This family story is not an entirely happy one. Some of my siblings are not winners in life’s lottery and many of the rest barely broke above even. Some of the current generation of recent adults have thrown away their lives and their children for drugs. Some cannot hold a job.
My father died at 47 of lung disease, probably from chain-smoking his entire life. When he died he left behind several adult children from his previous wife, five children from my mother and three children with my aunt. Birth control was obviously not a priority. Apparently, his sex drive was so voracious that it burned my mother out and she simply gave him permission to pursue her sister. Hence I have 3/4 siblings. Jerry Springer, eat your heart out.
When he died, my mother was utterly destitute. The state was going to remove her children since she was incapable of supporting them. They fled to Kentucky where they all lived in a one-room dirt floor shack and the children had to hunt for any protein they might get. This is a kind of extreme poverty that few – if any – reading this post even have a clue about.
My wife got on well with my sisters and my daughter got on well too. So that’s a good thing. OTOH, nobody was sad when the reunion ended. I think everyone got on everyone else’s nerves. All kinds of undercurrents I could barely sense and not identify. It left me very uncertain and uncomfortable.
OTOH, much beer was drunk and I could always hide in my smartphone. I met my soon to be adopted niece again and also her brother. I gave her Astronaut Barbie and Firefighter Barbie for gifts. Within minutes they were both undressed, as all Barbie Dolls usually end up. Mattel has decided to affix frilly girlish undergarments to their dolls, astronauts and firefighters included. I guess we can’t have children forgetting what femininity is really all about. Or seeing anatomically incomplete nakedness.
One thing I can say about my family is that no child gets abandoned. When one shows up with nobody willing and competent to care for them someone steps in to fill the breech. In this case, it was my sister and her wife for the little girl and a distant nephew for her brother. Yet another nephew was taking in their infant sister. If you really believe that family is an important value on its own, you tend to walk the walk.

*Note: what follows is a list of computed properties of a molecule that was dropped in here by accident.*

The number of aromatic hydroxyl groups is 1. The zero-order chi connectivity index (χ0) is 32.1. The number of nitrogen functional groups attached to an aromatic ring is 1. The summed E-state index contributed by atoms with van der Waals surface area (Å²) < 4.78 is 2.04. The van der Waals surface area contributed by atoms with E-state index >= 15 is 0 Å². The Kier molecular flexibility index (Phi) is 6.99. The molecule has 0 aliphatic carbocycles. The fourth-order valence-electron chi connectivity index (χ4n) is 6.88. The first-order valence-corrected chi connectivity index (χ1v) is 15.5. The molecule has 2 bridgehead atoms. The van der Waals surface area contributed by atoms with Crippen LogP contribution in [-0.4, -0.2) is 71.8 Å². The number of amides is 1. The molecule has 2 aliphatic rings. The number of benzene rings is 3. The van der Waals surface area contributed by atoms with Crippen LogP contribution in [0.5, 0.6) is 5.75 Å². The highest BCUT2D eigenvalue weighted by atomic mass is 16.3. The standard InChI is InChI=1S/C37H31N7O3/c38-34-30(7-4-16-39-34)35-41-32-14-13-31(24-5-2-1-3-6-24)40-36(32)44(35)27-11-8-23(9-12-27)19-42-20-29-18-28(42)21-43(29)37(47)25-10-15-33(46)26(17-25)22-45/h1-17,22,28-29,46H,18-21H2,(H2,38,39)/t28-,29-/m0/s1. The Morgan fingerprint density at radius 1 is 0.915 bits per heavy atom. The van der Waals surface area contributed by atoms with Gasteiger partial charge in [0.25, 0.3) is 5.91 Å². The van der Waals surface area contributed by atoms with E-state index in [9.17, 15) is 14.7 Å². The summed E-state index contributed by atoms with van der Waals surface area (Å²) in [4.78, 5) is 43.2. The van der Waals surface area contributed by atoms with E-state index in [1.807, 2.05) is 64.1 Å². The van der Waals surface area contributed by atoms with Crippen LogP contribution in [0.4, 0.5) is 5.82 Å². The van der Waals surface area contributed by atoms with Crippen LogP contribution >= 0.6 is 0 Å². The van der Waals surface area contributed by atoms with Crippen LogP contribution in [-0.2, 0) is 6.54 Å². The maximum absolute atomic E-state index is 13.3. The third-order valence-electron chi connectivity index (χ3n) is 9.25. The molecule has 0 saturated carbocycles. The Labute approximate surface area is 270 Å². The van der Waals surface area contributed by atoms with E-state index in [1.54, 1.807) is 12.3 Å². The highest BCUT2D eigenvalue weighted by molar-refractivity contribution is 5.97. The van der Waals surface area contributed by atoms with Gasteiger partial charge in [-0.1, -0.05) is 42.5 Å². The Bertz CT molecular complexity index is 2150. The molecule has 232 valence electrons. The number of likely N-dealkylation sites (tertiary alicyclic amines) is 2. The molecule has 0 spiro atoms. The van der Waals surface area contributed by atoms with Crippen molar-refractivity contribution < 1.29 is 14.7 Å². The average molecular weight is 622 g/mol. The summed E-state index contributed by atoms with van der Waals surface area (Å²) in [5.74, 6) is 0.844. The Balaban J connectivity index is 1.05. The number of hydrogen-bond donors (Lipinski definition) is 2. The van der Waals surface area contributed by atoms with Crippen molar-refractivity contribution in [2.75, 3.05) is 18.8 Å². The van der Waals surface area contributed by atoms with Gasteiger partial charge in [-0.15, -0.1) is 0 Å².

We have blacks and Hispanics in our family too, from the Detroit side of the family. It is a truly diverse group.
In the past, I’d had a long talk about living in the closet when I was a boy with my sister and her wife, something they understood better than most people. (Sister-in-law had even visited a nudie resorts in the past.) Even if it is a completely different closet, the concept is the same.
Northern Indiana has turned into a more accepting place than it once was. The Mayor of South Bend is evidence of this. There are strong Amish and Mennonite communities which appear to be accepted. The community of Angola where the reunion occurred appears to be accepting of diverse lifestyles as well.
We dropped my daughter off at Detroit Metro Airport as she had to be back to work after only 4 days off and headed off to visit my adoptive family in the northern LP of Michigan.
September 3, 2019 at 22:25
What a story. Family is (IMO) a theory that we’re supposed to regard as a fact. In best cases, it puts us in the area of people we wouldn’t otherwise know and end up loving. In worst cases we’re alienated, heart-broken and even frightened by those people. I think you’re brave and good for venturing into this.
September 3, 2019 at 22:39
Wait until I get to the survivors of my adoptive family. I “belong” even less.
September 3, 2019 at 23:49
Oh god… 😀